Politics in View

Politics and BC Forestry are never far from making news. A weekend story in The Vancouver Sun (see Future of sawmill industry jobs jeopardized by overharvesting) suggests issues surrounding timber harvest volumes into a hoped-for post-beetle era remain contentious. Some outtakes:

  • “Companies operating around the sawmill town of Houston overshot the volume of green non-pine timber they were expected to log by the equivalent of almost 29,000 logging truckloads between 2009 and 2013, after limits were set in 2008. ‘That’s green wood that was supposed to be there for the midterm harvest,’ said NDP forestry critic Norm Macdonald.”
  • “..the issue around Houston is whether the province is allowing companies to steal timber supplies from the forest now that could have been used to maintain jobs in the future.”
  • “’For them to be hitting that (green timber) harder than they should, and not be held accountable for it, it’s an issue for sure,’ said Bill Holmberg, the mayor of Houston where West Fraser Timber is set to close its sawmill on May 9 – at the cost of 225 jobs – as part of its strategy to cope with reduced future timber supplies.”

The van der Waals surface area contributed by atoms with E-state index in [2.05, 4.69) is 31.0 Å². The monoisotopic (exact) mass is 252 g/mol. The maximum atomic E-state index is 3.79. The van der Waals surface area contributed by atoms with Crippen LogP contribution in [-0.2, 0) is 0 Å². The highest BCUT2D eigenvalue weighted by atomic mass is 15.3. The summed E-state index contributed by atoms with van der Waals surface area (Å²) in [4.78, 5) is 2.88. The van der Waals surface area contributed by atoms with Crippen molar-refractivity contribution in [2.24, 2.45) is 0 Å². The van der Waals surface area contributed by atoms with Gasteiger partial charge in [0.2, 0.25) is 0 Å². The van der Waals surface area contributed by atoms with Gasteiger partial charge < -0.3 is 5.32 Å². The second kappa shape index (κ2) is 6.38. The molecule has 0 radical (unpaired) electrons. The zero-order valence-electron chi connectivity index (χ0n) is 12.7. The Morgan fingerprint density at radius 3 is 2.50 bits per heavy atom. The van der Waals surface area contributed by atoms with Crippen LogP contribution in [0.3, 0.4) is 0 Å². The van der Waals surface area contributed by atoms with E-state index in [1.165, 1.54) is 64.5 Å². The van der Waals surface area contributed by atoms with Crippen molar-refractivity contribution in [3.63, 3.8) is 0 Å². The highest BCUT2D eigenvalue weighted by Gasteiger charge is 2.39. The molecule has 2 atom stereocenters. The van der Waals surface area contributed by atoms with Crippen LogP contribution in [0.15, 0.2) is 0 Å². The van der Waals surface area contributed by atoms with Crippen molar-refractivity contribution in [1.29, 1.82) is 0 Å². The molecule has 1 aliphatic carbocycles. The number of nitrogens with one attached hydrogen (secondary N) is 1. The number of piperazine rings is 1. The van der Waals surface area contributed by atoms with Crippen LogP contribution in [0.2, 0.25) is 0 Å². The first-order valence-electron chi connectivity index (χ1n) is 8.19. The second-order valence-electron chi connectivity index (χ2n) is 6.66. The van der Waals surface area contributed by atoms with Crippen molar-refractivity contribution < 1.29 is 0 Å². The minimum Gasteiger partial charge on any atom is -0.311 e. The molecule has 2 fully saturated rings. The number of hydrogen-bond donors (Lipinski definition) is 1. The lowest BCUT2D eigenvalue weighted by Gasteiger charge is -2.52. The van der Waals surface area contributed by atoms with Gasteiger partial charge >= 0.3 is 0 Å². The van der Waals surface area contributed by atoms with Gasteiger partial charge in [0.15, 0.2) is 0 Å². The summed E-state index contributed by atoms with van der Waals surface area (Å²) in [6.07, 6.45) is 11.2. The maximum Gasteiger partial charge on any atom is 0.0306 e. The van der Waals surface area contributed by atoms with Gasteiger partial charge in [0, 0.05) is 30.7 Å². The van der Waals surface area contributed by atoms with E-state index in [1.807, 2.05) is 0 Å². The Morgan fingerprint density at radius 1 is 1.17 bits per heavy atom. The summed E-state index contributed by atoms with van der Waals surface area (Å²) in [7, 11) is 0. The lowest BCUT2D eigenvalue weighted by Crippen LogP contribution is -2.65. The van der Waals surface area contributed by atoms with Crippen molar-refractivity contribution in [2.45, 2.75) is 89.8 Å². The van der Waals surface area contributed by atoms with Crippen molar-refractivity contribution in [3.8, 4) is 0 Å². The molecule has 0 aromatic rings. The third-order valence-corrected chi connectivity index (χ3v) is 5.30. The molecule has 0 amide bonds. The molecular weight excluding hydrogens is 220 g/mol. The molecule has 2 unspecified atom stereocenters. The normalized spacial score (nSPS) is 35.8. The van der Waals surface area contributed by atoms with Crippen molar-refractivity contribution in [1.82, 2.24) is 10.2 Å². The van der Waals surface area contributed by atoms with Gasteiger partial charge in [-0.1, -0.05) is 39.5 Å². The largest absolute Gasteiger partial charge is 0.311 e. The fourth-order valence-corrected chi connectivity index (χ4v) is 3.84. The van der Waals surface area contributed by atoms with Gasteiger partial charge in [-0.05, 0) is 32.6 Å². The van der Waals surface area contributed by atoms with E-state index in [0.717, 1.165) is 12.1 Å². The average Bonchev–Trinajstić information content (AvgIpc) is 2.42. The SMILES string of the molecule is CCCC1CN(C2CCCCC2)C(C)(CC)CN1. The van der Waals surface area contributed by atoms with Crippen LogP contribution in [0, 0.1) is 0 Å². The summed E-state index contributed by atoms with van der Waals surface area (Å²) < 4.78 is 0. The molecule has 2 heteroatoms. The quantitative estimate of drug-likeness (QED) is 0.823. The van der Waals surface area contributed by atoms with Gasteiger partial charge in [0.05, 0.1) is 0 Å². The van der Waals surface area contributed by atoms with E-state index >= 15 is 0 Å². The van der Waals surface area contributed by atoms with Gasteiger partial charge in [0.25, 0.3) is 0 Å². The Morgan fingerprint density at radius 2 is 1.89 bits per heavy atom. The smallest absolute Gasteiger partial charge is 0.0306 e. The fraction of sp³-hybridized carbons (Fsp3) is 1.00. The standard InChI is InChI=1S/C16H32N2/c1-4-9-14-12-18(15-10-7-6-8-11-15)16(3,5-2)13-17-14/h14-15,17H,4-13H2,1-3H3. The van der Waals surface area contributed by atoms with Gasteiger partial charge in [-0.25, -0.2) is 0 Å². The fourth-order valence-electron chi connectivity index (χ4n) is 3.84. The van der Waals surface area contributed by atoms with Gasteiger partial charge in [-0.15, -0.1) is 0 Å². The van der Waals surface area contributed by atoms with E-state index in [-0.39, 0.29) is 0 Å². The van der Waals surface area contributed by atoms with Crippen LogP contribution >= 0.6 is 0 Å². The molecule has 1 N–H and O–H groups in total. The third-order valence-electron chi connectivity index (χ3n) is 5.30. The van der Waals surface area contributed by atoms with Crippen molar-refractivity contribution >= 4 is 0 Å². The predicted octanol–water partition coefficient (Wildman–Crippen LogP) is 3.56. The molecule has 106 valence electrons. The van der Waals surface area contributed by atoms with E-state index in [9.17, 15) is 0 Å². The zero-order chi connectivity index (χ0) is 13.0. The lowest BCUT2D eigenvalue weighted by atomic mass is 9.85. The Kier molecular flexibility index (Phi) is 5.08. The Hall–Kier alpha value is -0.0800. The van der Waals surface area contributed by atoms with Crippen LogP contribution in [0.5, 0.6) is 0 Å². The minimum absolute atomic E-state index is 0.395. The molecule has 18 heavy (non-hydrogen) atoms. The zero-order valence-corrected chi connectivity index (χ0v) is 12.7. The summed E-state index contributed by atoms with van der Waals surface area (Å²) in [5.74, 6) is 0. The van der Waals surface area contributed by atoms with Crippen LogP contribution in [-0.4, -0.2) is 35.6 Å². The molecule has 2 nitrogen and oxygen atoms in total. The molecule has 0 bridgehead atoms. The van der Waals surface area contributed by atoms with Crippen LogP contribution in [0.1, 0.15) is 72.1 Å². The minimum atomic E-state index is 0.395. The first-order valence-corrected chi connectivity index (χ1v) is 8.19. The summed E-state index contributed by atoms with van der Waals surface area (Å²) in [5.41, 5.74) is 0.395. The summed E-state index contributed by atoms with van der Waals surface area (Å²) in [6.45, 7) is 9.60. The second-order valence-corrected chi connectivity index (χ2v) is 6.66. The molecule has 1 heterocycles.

• “’The switch from harvesting dead pine trees to live non-pine trees means the midterm timber supply is starting to be cut now and not five to 10 years in the future,’ said Tim Ryan, of the BC Forest Practices Board. ‘That means the (reductions) to (annual harvest) may happen sooner rather than later.’”
  • “..there is an argument to be made that in areas such as the Morice, which were hit first and hardest by the beetle infestation starting in about 1999, loggers have reached the midterm, according to Doug Routledge, VP at the Council of Forest Industries.”
  • “Routledge argued that other timber supply areas are at, or close to hitting, midterm conditions – areas around Burns Lake, Vanderhoof, Prince George and Quesnel, which have been at the heart of the beetle infestation.”
  • “Forest Minister Steve Thomson said the overharvest hasn’t gone unnoticed and he expects the companies to stay within their harvest limits until new harvest levels are set.”
  • “Chief Forester Dave Peterson said that around Houston, if loggers can’t stay within their limits for non-pine harvest, they won’t be allowed to harvest their complete timber quota, although he acknowledges they are close to exhausting dead pine.”

As more timber supply areas in this province approach the end of salvageable dead pine, some might be asking how we reconcile projections for offshore shipments to keep growing year after year.

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